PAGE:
Question: Thank you very much, Mr. Secretary‑General. It's Pamela Falk from CBS News. To further ask on climate, what is the support that you are receiving from emissions-contributing… the major emission‑contributing countries? And what do you expect to do in the Bahamas that will discuss climate change or resilience for island countries? Thank you.
Secretary-General: Well, first of all, we have invited Member States [that] come to the Climate Summit to commit themselves to an increased ambition in relation to the objectives that were defined during the pledges made in Paris. I think we have now the best available science saying that we should limit temperature growths during this century to 1.5 degrees Celsius and, to achieve that, we need to have carbon neutrality in 2050, and we need to have a very meaningful reduction of carbon emissions in 2030. So, my appeal is for the largest possible number of countries to be able to commit during this summit not only to carbon neutrality as soon as possible but also to review with much more ambition the so‑called National Determined Contributions, the pledges made in Paris, in order to reduce emissions or to improve adaptation. And, at the same time, I hope that this summit will allow us to have a stronger commitment of the developed world in relation to supporting the developing world in both mitigation and adaptation. I'm very grateful to a number of countries that have already announced doubling their contributions to the Green Climate Fund, and I hope that this summit will be the occasion for that to be enhanced.
Question: [Off mic] And on the Bahamas?
Secretary-General: In relation to the Bahamas, obviously, there is an objective of solidarity with the people that have suffered enormously, and there is an objective of raising awareness to the international community to increase the support to the Bahamas people and to the Bahamas Government in the present situation. And, at the same time, I think it is a clear illustration if we add the Bahamas to what has happened in Mozambique, to the drought in the Sahel, to the fires in the Amazon or in the Arctic, to the melting of glaciers, to the bleaching of corals, I think all this is a demonstration of what we have been saying in the recent past: Climate change is running faster than we are, and we need to have a much more ambitious approach in what we do in order to defeat climate change.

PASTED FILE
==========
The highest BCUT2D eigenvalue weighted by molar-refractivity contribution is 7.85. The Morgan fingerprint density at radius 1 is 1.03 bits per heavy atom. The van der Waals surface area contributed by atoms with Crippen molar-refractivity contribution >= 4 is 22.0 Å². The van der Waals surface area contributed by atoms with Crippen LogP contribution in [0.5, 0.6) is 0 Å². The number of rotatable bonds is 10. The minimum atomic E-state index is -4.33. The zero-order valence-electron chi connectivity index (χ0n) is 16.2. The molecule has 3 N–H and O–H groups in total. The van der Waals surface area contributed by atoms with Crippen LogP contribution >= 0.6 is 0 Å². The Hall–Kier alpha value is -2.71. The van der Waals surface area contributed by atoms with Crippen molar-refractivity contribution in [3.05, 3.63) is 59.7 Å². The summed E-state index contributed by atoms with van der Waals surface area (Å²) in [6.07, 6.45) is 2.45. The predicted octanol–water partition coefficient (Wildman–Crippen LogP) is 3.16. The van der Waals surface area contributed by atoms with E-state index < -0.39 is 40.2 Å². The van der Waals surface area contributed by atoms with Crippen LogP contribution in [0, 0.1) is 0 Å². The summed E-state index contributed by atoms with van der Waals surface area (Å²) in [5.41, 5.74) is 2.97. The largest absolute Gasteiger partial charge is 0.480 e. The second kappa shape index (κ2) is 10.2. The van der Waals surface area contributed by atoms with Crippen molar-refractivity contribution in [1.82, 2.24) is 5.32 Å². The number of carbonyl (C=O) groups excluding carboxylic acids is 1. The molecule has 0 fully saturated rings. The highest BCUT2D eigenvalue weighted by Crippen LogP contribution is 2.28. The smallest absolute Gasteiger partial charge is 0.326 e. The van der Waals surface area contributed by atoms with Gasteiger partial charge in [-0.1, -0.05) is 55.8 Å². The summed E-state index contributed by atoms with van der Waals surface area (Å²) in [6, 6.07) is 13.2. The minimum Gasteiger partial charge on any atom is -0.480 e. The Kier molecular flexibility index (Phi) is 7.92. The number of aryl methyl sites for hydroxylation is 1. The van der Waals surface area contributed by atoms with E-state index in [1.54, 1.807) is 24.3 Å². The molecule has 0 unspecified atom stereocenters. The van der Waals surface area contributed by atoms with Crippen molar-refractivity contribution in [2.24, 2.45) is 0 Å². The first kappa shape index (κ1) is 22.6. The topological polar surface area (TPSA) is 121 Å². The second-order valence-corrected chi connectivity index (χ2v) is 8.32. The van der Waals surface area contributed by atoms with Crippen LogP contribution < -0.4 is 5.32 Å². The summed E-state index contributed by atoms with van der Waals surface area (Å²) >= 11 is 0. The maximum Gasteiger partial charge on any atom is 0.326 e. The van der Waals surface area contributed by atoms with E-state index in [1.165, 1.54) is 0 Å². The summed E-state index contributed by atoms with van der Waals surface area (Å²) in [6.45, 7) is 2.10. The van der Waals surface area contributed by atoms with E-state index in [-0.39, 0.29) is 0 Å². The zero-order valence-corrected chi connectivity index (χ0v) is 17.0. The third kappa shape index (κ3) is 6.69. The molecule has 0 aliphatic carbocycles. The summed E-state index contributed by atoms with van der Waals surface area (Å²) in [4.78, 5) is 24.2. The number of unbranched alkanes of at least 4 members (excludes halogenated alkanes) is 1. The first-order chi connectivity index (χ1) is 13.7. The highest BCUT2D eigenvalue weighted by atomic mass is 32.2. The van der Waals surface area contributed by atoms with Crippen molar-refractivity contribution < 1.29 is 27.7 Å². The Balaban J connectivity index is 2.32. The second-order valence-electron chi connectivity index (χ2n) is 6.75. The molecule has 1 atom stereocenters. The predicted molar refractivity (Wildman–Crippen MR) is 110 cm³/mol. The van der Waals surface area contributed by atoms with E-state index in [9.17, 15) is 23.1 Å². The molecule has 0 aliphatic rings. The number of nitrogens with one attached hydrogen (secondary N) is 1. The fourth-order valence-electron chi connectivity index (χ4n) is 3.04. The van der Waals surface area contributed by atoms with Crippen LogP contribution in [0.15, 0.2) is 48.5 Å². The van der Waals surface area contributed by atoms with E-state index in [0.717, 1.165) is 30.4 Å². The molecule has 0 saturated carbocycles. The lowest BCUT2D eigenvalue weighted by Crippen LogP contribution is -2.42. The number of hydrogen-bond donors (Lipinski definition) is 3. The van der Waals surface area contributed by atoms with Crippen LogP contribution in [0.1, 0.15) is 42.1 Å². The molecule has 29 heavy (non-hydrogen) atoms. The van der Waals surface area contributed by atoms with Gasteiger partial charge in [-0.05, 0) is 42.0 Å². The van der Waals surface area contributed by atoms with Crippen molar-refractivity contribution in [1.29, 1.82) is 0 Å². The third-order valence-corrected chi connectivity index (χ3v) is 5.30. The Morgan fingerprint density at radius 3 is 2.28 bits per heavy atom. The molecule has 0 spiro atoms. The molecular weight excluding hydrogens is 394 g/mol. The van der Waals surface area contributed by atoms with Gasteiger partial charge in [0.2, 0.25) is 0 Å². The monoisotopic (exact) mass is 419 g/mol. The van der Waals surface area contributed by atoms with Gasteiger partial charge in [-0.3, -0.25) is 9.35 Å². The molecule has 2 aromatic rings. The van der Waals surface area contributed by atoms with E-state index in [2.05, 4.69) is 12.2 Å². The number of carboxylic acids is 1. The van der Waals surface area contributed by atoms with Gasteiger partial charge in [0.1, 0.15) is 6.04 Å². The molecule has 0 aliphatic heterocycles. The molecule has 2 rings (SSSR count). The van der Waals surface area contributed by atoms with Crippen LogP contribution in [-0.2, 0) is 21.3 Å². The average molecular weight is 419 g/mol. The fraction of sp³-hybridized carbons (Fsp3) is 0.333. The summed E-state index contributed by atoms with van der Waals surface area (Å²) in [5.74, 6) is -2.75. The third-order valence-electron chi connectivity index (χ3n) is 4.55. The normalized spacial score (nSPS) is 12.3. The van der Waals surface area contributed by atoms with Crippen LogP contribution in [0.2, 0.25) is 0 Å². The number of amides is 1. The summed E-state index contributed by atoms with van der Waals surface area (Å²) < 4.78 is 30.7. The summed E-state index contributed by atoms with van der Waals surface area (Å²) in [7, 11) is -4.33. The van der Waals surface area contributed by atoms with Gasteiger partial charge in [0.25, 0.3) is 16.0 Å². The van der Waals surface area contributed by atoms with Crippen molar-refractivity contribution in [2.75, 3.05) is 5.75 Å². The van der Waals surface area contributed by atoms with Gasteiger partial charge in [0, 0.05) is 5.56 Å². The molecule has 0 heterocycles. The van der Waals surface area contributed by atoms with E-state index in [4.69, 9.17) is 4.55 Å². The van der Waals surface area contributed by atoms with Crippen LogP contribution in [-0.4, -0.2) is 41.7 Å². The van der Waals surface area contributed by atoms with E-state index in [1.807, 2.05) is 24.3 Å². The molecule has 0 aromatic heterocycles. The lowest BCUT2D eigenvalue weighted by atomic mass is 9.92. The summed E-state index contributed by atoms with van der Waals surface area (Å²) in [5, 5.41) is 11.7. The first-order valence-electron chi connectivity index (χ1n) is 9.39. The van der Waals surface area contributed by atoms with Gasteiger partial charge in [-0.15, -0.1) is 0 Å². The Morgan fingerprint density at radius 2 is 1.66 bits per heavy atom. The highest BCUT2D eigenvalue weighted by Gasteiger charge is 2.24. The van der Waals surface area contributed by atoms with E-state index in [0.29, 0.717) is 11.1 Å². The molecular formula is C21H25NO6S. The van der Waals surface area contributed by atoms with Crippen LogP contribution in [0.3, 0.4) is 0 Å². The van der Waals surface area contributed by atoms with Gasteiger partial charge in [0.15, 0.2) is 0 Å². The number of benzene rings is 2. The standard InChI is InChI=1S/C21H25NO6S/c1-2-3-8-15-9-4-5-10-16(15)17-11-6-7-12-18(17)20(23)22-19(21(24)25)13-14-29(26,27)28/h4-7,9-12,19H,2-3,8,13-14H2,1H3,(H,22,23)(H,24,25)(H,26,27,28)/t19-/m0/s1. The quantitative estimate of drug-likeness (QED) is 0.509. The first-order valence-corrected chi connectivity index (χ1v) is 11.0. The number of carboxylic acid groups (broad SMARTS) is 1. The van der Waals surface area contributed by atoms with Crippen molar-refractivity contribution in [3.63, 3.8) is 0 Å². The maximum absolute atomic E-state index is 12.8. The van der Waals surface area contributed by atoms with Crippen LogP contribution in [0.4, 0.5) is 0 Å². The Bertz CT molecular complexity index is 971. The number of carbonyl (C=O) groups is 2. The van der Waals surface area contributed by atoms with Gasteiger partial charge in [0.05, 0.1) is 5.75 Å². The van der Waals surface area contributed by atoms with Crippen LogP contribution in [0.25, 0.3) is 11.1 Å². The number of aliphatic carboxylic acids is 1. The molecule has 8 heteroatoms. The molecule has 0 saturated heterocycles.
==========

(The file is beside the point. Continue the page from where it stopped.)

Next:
Question: Question on refugees, Secretary‑General. The US Supreme Court has temporarily backed the [Donald] Trump Administration in stopping people coming in from Central America. This comes as the Trump Administration is also limiting people coming from where you're going, from the Bahamas, coming into the US. Your reaction?
Secretary-General: Well, as you know, in the United Nations, the authority in refugees is the United Nations High Commissioner for Refugees. I was United Nations High Commissioner for Refugees for ten years. And it happens that the United Nations High Commissioner for Refugees already pronounced himself today on that. I want to say that I fully support the pronouncement of the United Nations High Commissioner for Refugees.
Spokesman: Thanks. Maggie?
Question: Secretary‑General, Margaret Besheer, Voice of America. On the new initiative you just announced, you talk about protecting… safeguarding religious sites but worshippers, as well. So, what is your specific message, then, to China on the state of the Uyghurs?
Secretary-General: My specific message to all countries in the world is that religious freedom needs to be respected in all circumstances and that, in the context of religious freedom being fully respected, all religious sites must be protected.
Spokesman: Maria? Last question.
Question: Thank you. Secretary‑General, you are talking about protection of refugees, but all… I think about protection of all civilians and the investigation you started in Idlib was about it, I suppose…
Question: The question is about investigation committed in Idlib, in Syrian Idlib, for protecting all civilians there. So, how soon do you expect this committee to start its work?
Secretary-General: The Board of Inquiry will be announced very, very soon. I hope it will be this week.
Spokesman: Thank you very much. Thank you.
Secretary-General: Thank you very much.